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Full Warranty vs Limited Warranty with Computer Monitors

Lawrence Bonk Profile image

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Updated June 27, 2022

If you are thinking of buying an expensive new display, you may be looking to compare a full warranty vs a limited warranty when it comes to one of the top business computer monitors. Even the best computer monitors, after all, can break down, so you will want to make sure you have your ducks in a row. The overarching concept of warranties is similar across different types of subject matter they cover, like consumer product warranties versus entire vehicle warranties, with limited warranties and enhanced warranties with additional protection. Here are some differences between the two warranty types.


  • Limited warranties typically only cover defects in material installed at the point of manufacture, and they may not even cover cost of labor as another limitation. Computer insurance may provide better coverage, or remember your devices can also be already covered by your property insurance, which we have guides on if you’re wondering if renters or even homeowners insurance can cover a computer
  • Full warranties tend to cover both parts and labor and offer more warranty repair options (such as cosmetic damage) and a longer warranty period on contract, saving you any additional cost that might not be covered by a limited warranty for a warranted product.
  • Limited warranties usually ship free with the monitor, while full warranties will cost extra to buy into the warranty service.

Differences Between Full Warranties and Limited Warranties

The primary difference between these warranty types breaks down to what is covered, the length of coverage, and a number of other factors. The differences can be extremely stark, such as when you are comparing a gaming monitor vs a standard computer monitor.

Keep reading to get into the nitty-gritty regarding warranty details.

Insider Tip

Keep your receipt handy in case you need to verify proof of purchase with a service center.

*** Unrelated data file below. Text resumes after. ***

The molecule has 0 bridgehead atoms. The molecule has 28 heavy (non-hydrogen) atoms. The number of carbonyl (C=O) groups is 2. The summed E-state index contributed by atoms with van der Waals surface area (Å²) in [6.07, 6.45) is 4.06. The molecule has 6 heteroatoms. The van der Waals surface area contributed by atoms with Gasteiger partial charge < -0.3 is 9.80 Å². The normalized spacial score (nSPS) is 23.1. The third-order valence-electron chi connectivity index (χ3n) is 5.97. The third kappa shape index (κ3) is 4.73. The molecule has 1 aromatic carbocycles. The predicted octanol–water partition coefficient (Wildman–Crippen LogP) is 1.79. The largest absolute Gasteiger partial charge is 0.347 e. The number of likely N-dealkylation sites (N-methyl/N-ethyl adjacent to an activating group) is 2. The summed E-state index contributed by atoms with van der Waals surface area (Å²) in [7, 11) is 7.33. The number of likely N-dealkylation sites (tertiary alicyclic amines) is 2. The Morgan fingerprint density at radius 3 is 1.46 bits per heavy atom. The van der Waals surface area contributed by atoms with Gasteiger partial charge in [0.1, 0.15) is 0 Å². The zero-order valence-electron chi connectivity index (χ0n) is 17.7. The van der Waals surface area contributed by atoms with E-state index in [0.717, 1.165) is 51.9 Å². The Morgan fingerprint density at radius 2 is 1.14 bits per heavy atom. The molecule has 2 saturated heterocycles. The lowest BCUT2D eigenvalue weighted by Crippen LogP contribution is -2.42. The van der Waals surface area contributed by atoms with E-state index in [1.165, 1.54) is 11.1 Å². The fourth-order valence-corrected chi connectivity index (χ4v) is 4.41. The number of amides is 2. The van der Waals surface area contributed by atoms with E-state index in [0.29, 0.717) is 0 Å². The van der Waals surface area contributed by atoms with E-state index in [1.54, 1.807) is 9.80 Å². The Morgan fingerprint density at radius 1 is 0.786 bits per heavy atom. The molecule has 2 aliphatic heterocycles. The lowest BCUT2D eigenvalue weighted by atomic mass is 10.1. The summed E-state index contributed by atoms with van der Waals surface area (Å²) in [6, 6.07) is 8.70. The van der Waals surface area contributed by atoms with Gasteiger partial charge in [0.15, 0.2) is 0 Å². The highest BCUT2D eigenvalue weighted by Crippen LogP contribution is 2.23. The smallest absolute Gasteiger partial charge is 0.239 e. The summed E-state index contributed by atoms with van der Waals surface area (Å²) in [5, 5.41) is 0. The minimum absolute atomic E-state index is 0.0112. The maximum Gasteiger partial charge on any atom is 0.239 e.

As the name suggests, a limited warranty is extremely limited when it comes to coverage inclusions. The specifics may vary, but a limited warranty typically only covers any faulty parts or some kind of issue that occurred at the time of manufacture. However, read the fine print thoroughly because some limited warranties will only pay for the parts and not the labor, even if the company is at fault. You should also try to pick a reputable panel type that should avoid issues, such as when you are comparing IPS vs TN vs VA panels.

Full warranties, however, offer a more robust level of protection. Again, specifics vary but they tend to offer full coverage that includes any parts that break down and the necessary labor. Some full warranties will even cover mail-in service to and from the repair facility. The details will vary, so read the fine print, as many full warranties will not cover normal wear-and-tear, otherwise known as consequential damage. If you’re wondering if renters insurance covers computers, it can and can cover your computer if you experience theft or certain natural disasters in your home.


The primary benefit of a limited warranty is that it typically comes with the monitor as you purchase it for no extra charge, thus the limited level of coverage. Full warranties must typically be purchased along with the item from the manufacturer or from a third-party insurance agent. In other words, the coverage increases, but so does the cost. Usually, a full warranty is charged via a fixed one-time payment, though some institutions may charge monthly. As always, read the fine print of any insurance plan.


What are the terms and conditions of the limited warranty? What is covered?

Coverage will be up to the sole discretion of the insurance issuer. Some may offer a mail-in service and others may cover cosmetic damage, normal wear and tear, and even replacement services for a defective product.

What is a valid proof of purchase?

If you are the original purchaser, a valid proof of purchase will typically be a receipt of some kind that shows the purchase price and indicates any warranty coverage. Show this receipt at the service center.

How long is my limited warranty?

A limited warranty will vary in length, so read the fine print for the warranty period, especially if you are the original purchaser.

STAT: Dell-branded hardware products purchased in the U.S. or Canada may come with a 90-day, 1-year, 2-year, 3-year, 4-year, 5-year, or other limited hardware warranty. (source)

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